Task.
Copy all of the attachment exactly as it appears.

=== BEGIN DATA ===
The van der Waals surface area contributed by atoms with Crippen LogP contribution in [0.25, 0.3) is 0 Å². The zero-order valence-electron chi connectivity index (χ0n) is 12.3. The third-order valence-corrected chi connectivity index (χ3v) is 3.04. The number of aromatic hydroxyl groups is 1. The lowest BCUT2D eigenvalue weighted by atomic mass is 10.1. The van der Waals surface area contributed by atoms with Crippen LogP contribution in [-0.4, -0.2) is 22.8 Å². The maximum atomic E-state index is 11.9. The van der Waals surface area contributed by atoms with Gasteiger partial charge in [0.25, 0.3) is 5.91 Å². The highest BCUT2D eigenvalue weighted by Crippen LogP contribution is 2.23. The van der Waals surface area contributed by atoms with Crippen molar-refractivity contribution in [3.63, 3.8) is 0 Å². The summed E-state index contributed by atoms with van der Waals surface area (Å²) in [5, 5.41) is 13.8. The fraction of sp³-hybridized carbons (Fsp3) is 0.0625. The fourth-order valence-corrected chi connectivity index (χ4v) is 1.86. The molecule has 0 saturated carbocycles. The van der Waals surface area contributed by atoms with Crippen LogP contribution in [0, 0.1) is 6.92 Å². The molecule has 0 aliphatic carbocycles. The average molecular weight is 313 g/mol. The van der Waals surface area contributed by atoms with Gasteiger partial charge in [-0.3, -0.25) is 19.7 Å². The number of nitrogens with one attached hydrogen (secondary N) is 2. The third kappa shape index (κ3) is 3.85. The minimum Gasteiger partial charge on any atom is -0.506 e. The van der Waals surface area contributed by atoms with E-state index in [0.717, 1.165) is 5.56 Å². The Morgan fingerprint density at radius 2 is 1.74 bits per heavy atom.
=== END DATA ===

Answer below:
The van der Waals surface area contributed by atoms with Crippen LogP contribution in [0.25, 0.3) is 0 Å². The zero-order valence-electron chi connectivity index (χ0n) is 12.3. The third-order valence-corrected chi connectivity index (χ3v) is 3.04. The number of aromatic hydroxyl groups is 1. The lowest BCUT2D eigenvalue weighted by atomic mass is 10.1. The van der Waals surface area contributed by atoms with Crippen LogP contribution in [-0.4, -0.2) is 22.8 Å². The maximum atomic E-state index is 11.9. The van der Waals surface area contributed by atoms with Gasteiger partial charge in [0.25, 0.3) is 5.91 Å². The highest BCUT2D eigenvalue weighted by Crippen LogP contribution is 2.23. The van der Waals surface area contributed by atoms with Crippen molar-refractivity contribution in [3.63, 3.8) is 0 Å². The summed E-state index contributed by atoms with van der Waals surface area (Å²) in [5, 5.41) is 13.8. The fraction of sp³-hybridized carbons (Fsp3) is 0.0625. The fourth-order valence-corrected chi connectivity index (χ4v) is 1.86. The molecule has 0 saturated carbocycles. The van der Waals surface area contributed by atoms with Crippen LogP contribution in [0, 0.1) is 6.92 Å². The molecule has 0 aliphatic carbocycles. The average molecular weight is 313 g/mol. The van der Waals surface area contributed by atoms with Gasteiger partial charge in [-0.3, -0.25) is 19.7 Å². The number of nitrogens with one attached hydrogen (secondary N) is 2. The third kappa shape index (κ3) is 3.85. The minimum Gasteiger partial charge on any atom is -0.506 e. The van der Waals surface area contributed by atoms with E-state index in [0.717, 1.165) is 5.56 Å². The Morgan fingerprint density at radius 2 is 1.74 bits per heavy atom.